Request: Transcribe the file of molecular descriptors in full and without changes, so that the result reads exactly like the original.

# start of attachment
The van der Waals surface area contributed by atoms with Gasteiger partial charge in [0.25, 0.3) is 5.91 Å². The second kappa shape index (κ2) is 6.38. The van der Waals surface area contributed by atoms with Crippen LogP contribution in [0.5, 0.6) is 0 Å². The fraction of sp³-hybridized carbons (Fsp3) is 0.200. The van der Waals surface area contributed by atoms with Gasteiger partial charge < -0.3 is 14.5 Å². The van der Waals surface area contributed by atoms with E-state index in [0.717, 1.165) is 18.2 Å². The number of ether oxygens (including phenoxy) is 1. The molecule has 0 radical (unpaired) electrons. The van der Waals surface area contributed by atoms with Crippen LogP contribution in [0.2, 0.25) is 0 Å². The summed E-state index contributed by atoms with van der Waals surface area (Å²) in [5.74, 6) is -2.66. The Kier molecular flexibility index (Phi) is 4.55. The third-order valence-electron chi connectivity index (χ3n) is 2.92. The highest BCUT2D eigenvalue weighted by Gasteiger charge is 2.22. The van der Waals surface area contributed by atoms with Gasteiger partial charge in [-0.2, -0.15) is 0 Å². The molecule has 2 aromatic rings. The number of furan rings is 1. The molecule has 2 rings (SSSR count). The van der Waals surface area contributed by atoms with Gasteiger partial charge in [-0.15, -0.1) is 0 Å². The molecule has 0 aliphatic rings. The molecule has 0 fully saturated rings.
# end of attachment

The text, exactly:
The van der Waals surface area contributed by atoms with Gasteiger partial charge in [0.25, 0.3) is 5.91 Å². The second kappa shape index (κ2) is 6.38. The van der Waals surface area contributed by atoms with Crippen LogP contribution in [0.5, 0.6) is 0 Å². The fraction of sp³-hybridized carbons (Fsp3) is 0.200. The van der Waals surface area contributed by atoms with Gasteiger partial charge < -0.3 is 14.5 Å². The van der Waals surface area contributed by atoms with E-state index in [0.717, 1.165) is 18.2 Å². The number of ether oxygens (including phenoxy) is 1. The molecule has 0 radical (unpaired) electrons. The van der Waals surface area contributed by atoms with Crippen LogP contribution in [0.2, 0.25) is 0 Å². The summed E-state index contributed by atoms with van der Waals surface area (Å²) in [5.74, 6) is -2.66. The Kier molecular flexibility index (Phi) is 4.55. The third-order valence-electron chi connectivity index (χ3n) is 2.92. The highest BCUT2D eigenvalue weighted by Gasteiger charge is 2.22. The van der Waals surface area contributed by atoms with Gasteiger partial charge in [-0.2, -0.15) is 0 Å². The molecule has 2 aromatic rings. The number of furan rings is 1. The molecule has 2 rings (SSSR count). The van der Waals surface area contributed by atoms with Gasteiger partial charge in [-0.15, -0.1) is 0 Å². The molecule has 0 aliphatic rings. The molecule has 0 fully saturated rings.